Multinuclear MRI biomarkers in schizophrenia
- Research Opportunity
- PhD students, Masters by Research, Honours students
- Number of Honour Places Available
- Number of Master Places Available
- Department / Centre
- Royal Melbourne Hospital
|Professor Christos Pantelisemail@example.com||0417592830||Personal web page|
|Dr Warda Syedafirstname.lastname@example.org||Personal web page|
|Associate Professor Mahesh Jayaramemail@example.com|
Summary Schizophrenia is a debilitating neuropsychiatric disorder characterised by positive symptoms (delusions, hallucinations), negative symptoms (lack of motivation, poverty of speech), cognitive deficits and impaired social and occupational functioning. The aetiology of schizophrenia remains unknown and the mechanisms underlying the pathogenesis of schizophrenia are poorly understood. Previous studies have identified altered brain metabolism as one of the putative mechanisms contributing to schizophrenia, partly due to neuroinflammation and pathological oxidative processes. However, there is a paucity of research investigating oxidative and neuroinflammatory processes in the brain in vivo. Sodium (23Na) MRI is an emerging metabolic imaging technique that employs ultra-high field MRI (7T and above) to characterise tissue sodium content, and together with iron (1H) MRI provides an invaluable tool to investigate brain structure and chemical composition in the living brain. By employing advanced multivariate statistical techniques, this program of work aims to combine complementary information from clinical, cognitive and biological data in order to identify unique patterns of cognition and structural changes associated with schizophrenia.
The Melbourne Neuropsychiatry Centre (MNC) has a strong history of developing novel research protocols utilising cutting-edge methodologies in neuroimaging to investigate a range of mental health conditions, particularly psychosis and schizophrenia. Mapping regional brain iron content using 1H MRI signal together with brain structure and 23Na content, provides a unique opportunity to develop an integrated model of brain structure and chemical environment. In addition to furthering our knowledge about pathogenicity of schizophrenia, imaging biomarkers specific to the central nervous system are crucial to establishing the validity of clinically accessible peripheral biomarkers of schizophrenia. This program of work, currently being undertaken at the MNC, is the first MRI study to investigate associations between brain sodium content, oxidative stress, iron and structural aberrations in schizophrenia using multinuclear MRI.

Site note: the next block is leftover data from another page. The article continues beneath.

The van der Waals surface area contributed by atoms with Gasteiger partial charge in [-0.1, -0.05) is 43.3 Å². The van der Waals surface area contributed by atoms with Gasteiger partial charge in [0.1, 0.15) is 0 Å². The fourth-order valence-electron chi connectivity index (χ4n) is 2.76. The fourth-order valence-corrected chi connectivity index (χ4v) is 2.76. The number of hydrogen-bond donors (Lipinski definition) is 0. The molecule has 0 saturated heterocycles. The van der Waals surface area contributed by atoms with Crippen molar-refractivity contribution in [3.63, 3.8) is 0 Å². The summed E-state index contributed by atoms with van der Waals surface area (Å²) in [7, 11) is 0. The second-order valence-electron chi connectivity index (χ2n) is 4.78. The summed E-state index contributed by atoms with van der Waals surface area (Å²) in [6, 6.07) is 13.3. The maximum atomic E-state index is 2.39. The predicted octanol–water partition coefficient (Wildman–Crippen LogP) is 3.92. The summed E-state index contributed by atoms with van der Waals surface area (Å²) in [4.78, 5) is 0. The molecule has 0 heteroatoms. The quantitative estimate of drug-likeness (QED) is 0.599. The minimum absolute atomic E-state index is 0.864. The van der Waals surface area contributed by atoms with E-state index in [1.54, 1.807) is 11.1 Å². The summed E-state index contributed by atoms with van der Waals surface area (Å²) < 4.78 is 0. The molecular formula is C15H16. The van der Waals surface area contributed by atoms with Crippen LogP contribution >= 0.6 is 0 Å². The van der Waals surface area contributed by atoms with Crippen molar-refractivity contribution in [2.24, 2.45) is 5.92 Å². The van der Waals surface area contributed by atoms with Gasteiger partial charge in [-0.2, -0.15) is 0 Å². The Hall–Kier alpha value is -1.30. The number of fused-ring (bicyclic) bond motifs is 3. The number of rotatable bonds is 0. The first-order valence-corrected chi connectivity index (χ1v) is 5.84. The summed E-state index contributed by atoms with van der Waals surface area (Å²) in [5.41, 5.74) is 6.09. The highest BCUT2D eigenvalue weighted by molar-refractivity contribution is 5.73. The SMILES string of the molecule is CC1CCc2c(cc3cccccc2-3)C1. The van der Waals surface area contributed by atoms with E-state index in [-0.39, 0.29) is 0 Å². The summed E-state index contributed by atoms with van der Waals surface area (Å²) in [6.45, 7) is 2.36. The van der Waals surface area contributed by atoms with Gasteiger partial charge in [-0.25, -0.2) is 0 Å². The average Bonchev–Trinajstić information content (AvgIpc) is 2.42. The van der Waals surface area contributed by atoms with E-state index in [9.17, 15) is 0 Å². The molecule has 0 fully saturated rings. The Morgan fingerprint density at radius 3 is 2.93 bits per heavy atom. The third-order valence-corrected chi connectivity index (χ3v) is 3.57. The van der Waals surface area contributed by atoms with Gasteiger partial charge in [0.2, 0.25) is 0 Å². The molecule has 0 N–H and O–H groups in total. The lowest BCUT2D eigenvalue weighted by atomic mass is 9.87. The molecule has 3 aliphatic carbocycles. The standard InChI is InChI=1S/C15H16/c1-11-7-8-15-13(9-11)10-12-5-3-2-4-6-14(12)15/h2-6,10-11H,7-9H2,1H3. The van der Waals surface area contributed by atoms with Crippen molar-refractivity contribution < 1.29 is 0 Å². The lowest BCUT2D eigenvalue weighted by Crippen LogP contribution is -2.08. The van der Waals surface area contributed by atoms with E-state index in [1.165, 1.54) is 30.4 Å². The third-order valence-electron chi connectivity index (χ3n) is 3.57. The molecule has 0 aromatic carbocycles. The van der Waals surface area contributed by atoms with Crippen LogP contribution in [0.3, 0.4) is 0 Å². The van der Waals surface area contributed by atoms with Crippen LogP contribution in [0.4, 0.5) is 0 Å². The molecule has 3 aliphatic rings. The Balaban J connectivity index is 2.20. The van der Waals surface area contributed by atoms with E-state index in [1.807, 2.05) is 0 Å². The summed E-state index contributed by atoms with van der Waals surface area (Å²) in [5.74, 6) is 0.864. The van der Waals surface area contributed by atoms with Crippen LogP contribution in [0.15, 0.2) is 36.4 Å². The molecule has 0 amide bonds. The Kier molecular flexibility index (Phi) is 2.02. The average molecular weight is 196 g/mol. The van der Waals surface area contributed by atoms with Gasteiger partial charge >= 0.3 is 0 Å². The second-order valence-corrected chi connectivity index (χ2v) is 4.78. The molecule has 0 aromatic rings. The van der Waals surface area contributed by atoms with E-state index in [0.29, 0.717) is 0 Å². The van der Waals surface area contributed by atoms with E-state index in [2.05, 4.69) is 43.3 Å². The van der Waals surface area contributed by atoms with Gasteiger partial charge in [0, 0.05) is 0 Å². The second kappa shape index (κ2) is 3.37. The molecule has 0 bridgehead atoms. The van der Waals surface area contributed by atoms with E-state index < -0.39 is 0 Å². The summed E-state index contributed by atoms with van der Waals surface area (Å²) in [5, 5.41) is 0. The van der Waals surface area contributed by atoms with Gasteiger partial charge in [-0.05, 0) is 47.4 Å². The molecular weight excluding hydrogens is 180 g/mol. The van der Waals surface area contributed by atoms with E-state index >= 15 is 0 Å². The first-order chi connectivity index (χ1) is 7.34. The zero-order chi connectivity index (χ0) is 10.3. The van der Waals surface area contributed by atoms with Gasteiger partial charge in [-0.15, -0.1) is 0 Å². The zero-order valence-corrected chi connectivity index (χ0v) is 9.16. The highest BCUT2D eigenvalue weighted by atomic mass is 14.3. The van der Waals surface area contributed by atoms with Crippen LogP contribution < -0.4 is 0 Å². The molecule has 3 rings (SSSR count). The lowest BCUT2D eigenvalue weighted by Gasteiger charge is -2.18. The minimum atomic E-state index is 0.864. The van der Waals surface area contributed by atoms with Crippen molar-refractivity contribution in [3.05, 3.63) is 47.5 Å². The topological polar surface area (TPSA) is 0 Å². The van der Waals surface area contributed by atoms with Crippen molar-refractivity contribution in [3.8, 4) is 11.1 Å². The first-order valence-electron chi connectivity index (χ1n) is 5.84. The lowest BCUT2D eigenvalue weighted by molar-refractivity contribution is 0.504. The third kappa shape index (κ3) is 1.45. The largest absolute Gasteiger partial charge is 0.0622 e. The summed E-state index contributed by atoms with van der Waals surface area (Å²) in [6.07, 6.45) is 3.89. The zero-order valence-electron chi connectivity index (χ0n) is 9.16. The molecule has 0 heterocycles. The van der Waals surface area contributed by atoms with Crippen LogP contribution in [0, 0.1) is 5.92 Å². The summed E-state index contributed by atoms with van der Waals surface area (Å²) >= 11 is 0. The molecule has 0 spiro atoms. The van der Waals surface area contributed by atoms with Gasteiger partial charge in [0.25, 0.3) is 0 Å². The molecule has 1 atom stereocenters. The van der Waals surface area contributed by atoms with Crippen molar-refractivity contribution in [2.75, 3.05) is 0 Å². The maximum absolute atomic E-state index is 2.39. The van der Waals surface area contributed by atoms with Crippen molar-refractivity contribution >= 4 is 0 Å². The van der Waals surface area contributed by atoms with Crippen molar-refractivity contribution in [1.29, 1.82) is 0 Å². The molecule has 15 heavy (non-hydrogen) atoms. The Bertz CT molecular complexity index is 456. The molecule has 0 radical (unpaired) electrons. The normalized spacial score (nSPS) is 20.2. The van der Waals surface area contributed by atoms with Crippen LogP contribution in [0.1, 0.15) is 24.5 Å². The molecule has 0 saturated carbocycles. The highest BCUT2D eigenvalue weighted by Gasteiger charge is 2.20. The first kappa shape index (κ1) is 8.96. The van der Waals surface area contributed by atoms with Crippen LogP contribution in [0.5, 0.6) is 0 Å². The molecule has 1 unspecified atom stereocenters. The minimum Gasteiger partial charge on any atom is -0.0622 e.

This project involves a multi-disciplinary team of collaborators from across Melbourne, with additional links to national and international researchers. It would suit a student with an interest in learning both clinical assessment and research skills particularly focusing on neuroimaging techniques and methodology. There will be opportunities for the student to assist with data collection on a 7T MRI scanner with participants with mental health conditions, as well as healthy control participants.
The student will have the opportunity to develop a project focus aligned with their interests across one or more aspects of the study, including neuroimaging (including methods development), cognition, mental health symptomatology, and biochemistry.
The Melbourne Neuropsychiatry Centre (MNC) has an active and dedicated student base, with opportunities available for involvement in various activities outside of the study program. Further information about the MNC, research streams and student activities can be found here: www.mncresearch.org
Faculty Research Themes
School Research Themes
PhD students, Masters by Research, Honours students
Students who are interested in joining this project will need to consider their elegibility as well as other requirements before contacting the supervisor of this research
For further information about this research, please contact a supervisor.
Department / Centre
Research NodeRoyal Melbourne Hospital
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